Wednesday, October 26, 2016
Top Sailor Lost at Sea
A top Chinese sailor, who departed San Francisco last week and is attempting to break the world record for a solo voyage across the Pacific Ocean, has lost radio contact with officials monitoring his progress in China, the U.S. Coast Guard said Wednesday.
Guo Chuan, 50, was aiming to arrive in Shanghai in 18 days — which would shatter the current world record of 21 days. He left San Francisco on Oct. 18 and had been in regular contact with his family and the Maritime Rescue Coordination Center in China, but no one has heard from him since late Monday, officials said.
A Coast Guard search plane, launched Tuesday from the Barbers Point military base in Hawaii, found Guo’s boat but did not see any sign of the sailor on deck, said Petty Officer Melissa McKenzie, a Coast Guard spokeswoman. The boat was moving under main only with the jib dragging in the water. He may have fallen overboard during a head sail change and is now lost at sea.
His 97-foot trimaran vessel, the Qingdao China, named after his hometown, is positioned roughly 620 miles northwest of Oahu, McKenzie said. The Coast Guard is determining which boat in the area — naval, cargo or civilian — would be best to meet the Qingdao China.
“We’re trying to coordinate the nearest, most capable asset able to rendezvous with the vessel,” she said Wednesday afternoon. “Putting boots on the deck would be ideal.”
Guo holds a world record for solo nonstop sailing around the world in a 40-foot yacht, which he set in 2013 after a 138-day trip, becoming the first person from China to sail around the world by himself. Two years later, he broke another record when he sailed nonstop across the Arctic Ocean’s northeast passage with crew members from France, Germany and Russia.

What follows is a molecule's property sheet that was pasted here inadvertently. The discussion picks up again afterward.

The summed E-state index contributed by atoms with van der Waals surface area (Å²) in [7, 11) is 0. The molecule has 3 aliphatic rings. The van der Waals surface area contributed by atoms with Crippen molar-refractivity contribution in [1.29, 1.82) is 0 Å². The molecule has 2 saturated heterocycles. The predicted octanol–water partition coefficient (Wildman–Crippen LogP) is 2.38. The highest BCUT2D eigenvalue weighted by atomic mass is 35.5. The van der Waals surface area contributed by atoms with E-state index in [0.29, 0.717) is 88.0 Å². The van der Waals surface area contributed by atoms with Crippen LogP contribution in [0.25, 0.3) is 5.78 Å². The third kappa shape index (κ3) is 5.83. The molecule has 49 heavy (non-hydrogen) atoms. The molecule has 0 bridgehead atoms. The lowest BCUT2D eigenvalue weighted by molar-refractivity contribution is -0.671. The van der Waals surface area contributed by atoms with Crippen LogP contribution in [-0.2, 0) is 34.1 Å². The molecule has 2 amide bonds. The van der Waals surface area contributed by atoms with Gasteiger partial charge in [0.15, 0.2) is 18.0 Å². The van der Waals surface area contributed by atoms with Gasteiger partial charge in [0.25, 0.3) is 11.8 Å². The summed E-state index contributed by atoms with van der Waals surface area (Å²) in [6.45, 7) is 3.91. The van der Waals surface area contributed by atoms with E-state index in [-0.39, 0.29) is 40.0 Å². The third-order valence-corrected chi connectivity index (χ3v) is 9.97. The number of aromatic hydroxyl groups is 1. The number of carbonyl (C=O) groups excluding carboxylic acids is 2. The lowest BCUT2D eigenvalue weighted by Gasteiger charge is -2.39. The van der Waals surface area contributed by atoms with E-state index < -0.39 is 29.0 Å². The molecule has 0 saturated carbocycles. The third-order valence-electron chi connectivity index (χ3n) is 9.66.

In an August interview with the No Frills Sailing blog, Guo said he only sleeps in short intervals during his perilous solo voyages.
“You have to be extremely vigilant throughout the journey as you are the only one on the boat. That means even if weather conditions are fairly stable you can only sleep for 20 minutes at most. If conditions worsen, you have to stay awake, however long it may take,” he said in the interview.
And though he admitted that loneliness at sea is the toughest aspect of solo sailing, Guo said his biggest fear was falling into the water, according to Xinhua, China’s state-run news agency.
“I fear being separated from the ship when I am sailing solo,” he told the news agency.
A member of an organization that advocates peace through sports, Guo dedicated the trans-Pacific trip to promoting cultural exchange between the United States and China.
Peter Hogg, a Bay Area sailor who shattered records in 1992 when he sailed from San Francisco to Tokyo in 34 days, came to see Guo off in San Francisco and “wished him fair wind,” according to a statement from Guo’s team.
A short post Wednesday to Guo’s Facebook account from his support team read, “We feel devastated today but we hope he is still safe.”
Update: The Coast Guard has suspended the search for Guo. Our condolences to his family and sailing team.